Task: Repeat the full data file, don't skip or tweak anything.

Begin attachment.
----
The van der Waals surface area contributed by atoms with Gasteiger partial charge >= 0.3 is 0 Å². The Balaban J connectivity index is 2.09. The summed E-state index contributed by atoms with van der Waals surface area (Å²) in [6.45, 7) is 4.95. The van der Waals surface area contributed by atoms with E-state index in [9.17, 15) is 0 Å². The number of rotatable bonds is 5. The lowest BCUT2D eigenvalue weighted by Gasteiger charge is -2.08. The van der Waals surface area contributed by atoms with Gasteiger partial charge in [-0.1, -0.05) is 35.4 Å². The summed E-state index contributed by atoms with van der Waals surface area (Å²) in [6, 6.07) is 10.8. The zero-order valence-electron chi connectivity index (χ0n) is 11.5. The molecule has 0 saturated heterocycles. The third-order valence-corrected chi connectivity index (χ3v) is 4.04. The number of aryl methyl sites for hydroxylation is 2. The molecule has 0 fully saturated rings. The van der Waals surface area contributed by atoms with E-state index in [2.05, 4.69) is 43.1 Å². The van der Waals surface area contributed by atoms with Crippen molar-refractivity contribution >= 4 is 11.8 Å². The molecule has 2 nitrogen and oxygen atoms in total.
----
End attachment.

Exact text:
The van der Waals surface area contributed by atoms with Gasteiger partial charge >= 0.3 is 0 Å². The Balaban J connectivity index is 2.09. The summed E-state index contributed by atoms with van der Waals surface area (Å²) in [6.45, 7) is 4.95. The van der Waals surface area contributed by atoms with E-state index in [9.17, 15) is 0 Å². The number of rotatable bonds is 5. The lowest BCUT2D eigenvalue weighted by Gasteiger charge is -2.08. The van der Waals surface area contributed by atoms with Gasteiger partial charge in [-0.1, -0.05) is 35.4 Å². The summed E-state index contributed by atoms with van der Waals surface area (Å²) in [6, 6.07) is 10.8. The zero-order valence-electron chi connectivity index (χ0n) is 11.5. The molecule has 0 saturated heterocycles. The third-order valence-corrected chi connectivity index (χ3v) is 4.04. The number of aryl methyl sites for hydroxylation is 2. The molecule has 0 fully saturated rings. The van der Waals surface area contributed by atoms with E-state index in [2.05, 4.69) is 43.1 Å². The van der Waals surface area contributed by atoms with Crippen molar-refractivity contribution >= 4 is 11.8 Å². The molecule has 2 nitrogen and oxygen atoms in total.